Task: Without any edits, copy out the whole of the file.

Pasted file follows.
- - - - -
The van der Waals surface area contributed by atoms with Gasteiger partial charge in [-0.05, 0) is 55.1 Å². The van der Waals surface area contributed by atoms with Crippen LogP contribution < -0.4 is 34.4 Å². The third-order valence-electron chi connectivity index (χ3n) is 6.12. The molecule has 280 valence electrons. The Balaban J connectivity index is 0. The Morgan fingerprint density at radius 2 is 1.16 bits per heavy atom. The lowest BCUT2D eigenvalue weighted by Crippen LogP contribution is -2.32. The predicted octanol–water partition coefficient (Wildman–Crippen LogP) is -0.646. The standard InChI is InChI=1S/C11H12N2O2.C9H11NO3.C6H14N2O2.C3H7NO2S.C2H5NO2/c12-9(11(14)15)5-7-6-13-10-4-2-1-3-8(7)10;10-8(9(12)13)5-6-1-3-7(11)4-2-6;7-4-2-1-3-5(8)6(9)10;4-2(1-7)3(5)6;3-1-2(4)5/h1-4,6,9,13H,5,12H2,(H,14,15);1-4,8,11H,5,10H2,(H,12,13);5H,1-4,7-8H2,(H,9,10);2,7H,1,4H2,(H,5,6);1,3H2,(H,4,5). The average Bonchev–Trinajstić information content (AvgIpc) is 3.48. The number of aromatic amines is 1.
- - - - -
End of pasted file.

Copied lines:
The van der Waals surface area contributed by atoms with Gasteiger partial charge in [-0.05, 0) is 55.1 Å². The van der Waals surface area contributed by atoms with Crippen LogP contribution < -0.4 is 34.4 Å². The third-order valence-electron chi connectivity index (χ3n) is 6.12. The molecule has 280 valence electrons. The Balaban J connectivity index is 0. The Morgan fingerprint density at radius 2 is 1.16 bits per heavy atom. The lowest BCUT2D eigenvalue weighted by Crippen LogP contribution is -2.32. The predicted octanol–water partition coefficient (Wildman–Crippen LogP) is -0.646. The standard InChI is InChI=1S/C11H12N2O2.C9H11NO3.C6H14N2O2.C3H7NO2S.C2H5NO2/c12-9(11(14)15)5-7-6-13-10-4-2-1-3-8(7)10;10-8(9(12)13)5-6-1-3-7(11)4-2-6;7-4-2-1-3-5(8)6(9)10;4-2(1-7)3(5)6;3-1-2(4)5/h1-4,6,9,13H,5,12H2,(H,14,15);1-4,8,11H,5,10H2,(H,12,13);5H,1-4,7-8H2,(H,9,10);2,7H,1,4H2,(H,5,6);1,3H2,(H,4,5). The average Bonchev–Trinajstić information content (AvgIpc) is 3.48. The number of aromatic amines is 1.